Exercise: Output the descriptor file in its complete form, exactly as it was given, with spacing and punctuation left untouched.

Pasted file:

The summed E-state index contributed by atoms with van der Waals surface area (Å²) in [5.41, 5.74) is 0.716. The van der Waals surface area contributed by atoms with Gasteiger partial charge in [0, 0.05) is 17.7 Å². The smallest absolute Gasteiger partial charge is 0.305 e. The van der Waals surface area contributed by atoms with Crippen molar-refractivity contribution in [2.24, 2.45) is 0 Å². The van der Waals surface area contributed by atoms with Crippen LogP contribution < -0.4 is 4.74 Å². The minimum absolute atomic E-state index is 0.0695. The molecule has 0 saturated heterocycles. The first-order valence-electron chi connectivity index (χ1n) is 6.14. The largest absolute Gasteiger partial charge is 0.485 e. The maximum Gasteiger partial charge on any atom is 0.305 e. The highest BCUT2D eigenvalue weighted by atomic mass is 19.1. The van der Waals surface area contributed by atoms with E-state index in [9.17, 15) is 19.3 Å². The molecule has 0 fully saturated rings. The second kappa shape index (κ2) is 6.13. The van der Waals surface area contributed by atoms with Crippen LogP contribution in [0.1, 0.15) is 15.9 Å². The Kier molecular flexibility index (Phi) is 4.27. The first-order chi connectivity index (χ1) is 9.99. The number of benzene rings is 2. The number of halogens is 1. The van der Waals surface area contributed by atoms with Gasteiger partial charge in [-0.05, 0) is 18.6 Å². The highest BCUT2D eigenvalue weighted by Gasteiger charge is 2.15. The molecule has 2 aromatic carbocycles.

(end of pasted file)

The summed E-state index contributed by atoms with van der Waals surface area (Å²) in [5.41, 5.74) is 0.716. The van der Waals surface area contributed by atoms with Gasteiger partial charge in [0, 0.05) is 17.7 Å². The smallest absolute Gasteiger partial charge is 0.305 e. The van der Waals surface area contributed by atoms with Crippen molar-refractivity contribution in [2.24, 2.45) is 0 Å². The van der Waals surface area contributed by atoms with Crippen LogP contribution < -0.4 is 4.74 Å². The minimum absolute atomic E-state index is 0.0695. The molecule has 0 saturated heterocycles. The first-order valence-electron chi connectivity index (χ1n) is 6.14. The largest absolute Gasteiger partial charge is 0.485 e. The maximum Gasteiger partial charge on any atom is 0.305 e. The highest BCUT2D eigenvalue weighted by atomic mass is 19.1. The van der Waals surface area contributed by atoms with E-state index in [9.17, 15) is 19.3 Å². The molecule has 0 fully saturated rings. The second kappa shape index (κ2) is 6.13. The van der Waals surface area contributed by atoms with Crippen LogP contribution in [0.1, 0.15) is 15.9 Å². The Kier molecular flexibility index (Phi) is 4.27. The first-order chi connectivity index (χ1) is 9.99. The number of benzene rings is 2. The number of halogens is 1. The van der Waals surface area contributed by atoms with Gasteiger partial charge in [-0.05, 0) is 18.6 Å². The highest BCUT2D eigenvalue weighted by Gasteiger charge is 2.15. The molecule has 2 aromatic carbocycles.